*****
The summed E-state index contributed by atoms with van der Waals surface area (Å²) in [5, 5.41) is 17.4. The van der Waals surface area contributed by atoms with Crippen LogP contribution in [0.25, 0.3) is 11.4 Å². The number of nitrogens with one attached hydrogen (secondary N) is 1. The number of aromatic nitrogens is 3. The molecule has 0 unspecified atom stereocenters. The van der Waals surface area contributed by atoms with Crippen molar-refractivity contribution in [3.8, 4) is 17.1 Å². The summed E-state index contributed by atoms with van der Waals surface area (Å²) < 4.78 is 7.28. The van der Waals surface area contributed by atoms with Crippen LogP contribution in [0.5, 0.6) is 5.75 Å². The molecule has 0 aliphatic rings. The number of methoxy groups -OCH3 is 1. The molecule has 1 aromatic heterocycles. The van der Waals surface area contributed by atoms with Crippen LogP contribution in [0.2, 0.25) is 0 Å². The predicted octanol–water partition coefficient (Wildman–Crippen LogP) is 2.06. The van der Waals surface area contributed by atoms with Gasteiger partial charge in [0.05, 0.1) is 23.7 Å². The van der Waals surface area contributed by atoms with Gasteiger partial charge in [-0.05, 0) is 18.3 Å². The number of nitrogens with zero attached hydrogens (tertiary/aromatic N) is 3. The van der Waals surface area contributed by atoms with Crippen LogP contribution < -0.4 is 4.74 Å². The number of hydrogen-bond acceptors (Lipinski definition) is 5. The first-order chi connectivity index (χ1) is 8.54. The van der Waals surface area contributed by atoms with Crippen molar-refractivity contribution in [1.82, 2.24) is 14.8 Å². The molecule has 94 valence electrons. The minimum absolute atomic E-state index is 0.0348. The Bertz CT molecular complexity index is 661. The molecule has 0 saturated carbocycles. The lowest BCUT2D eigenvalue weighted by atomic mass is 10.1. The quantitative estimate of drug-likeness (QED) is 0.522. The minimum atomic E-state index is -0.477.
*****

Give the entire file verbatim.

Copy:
The summed E-state index contributed by atoms with van der Waals surface area (Å²) in [5, 5.41) is 17.4. The van der Waals surface area contributed by atoms with Crippen LogP contribution in [0.25, 0.3) is 11.4 Å². The number of nitrogens with one attached hydrogen (secondary N) is 1. The number of aromatic nitrogens is 3. The molecule has 0 unspecified atom stereocenters. The van der Waals surface area contributed by atoms with Crippen molar-refractivity contribution in [3.8, 4) is 17.1 Å². The summed E-state index contributed by atoms with van der Waals surface area (Å²) < 4.78 is 7.28. The van der Waals surface area contributed by atoms with Crippen LogP contribution in [0.5, 0.6) is 5.75 Å². The molecule has 0 aliphatic rings. The number of methoxy groups -OCH3 is 1. The molecule has 1 aromatic heterocycles. The van der Waals surface area contributed by atoms with Crippen LogP contribution in [0.2, 0.25) is 0 Å². The predicted octanol–water partition coefficient (Wildman–Crippen LogP) is 2.06. The van der Waals surface area contributed by atoms with Gasteiger partial charge in [0.05, 0.1) is 23.7 Å². The van der Waals surface area contributed by atoms with Gasteiger partial charge in [-0.05, 0) is 18.3 Å². The number of nitrogens with zero attached hydrogens (tertiary/aromatic N) is 3. The van der Waals surface area contributed by atoms with Crippen LogP contribution < -0.4 is 4.74 Å². The number of hydrogen-bond acceptors (Lipinski definition) is 5. The first-order chi connectivity index (χ1) is 8.54. The van der Waals surface area contributed by atoms with Crippen molar-refractivity contribution in [1.82, 2.24) is 14.8 Å². The molecule has 94 valence electrons. The minimum absolute atomic E-state index is 0.0348. The Bertz CT molecular complexity index is 661. The molecule has 0 saturated carbocycles. The lowest BCUT2D eigenvalue weighted by atomic mass is 10.1. The quantitative estimate of drug-likeness (QED) is 0.522. The minimum atomic E-state index is -0.477.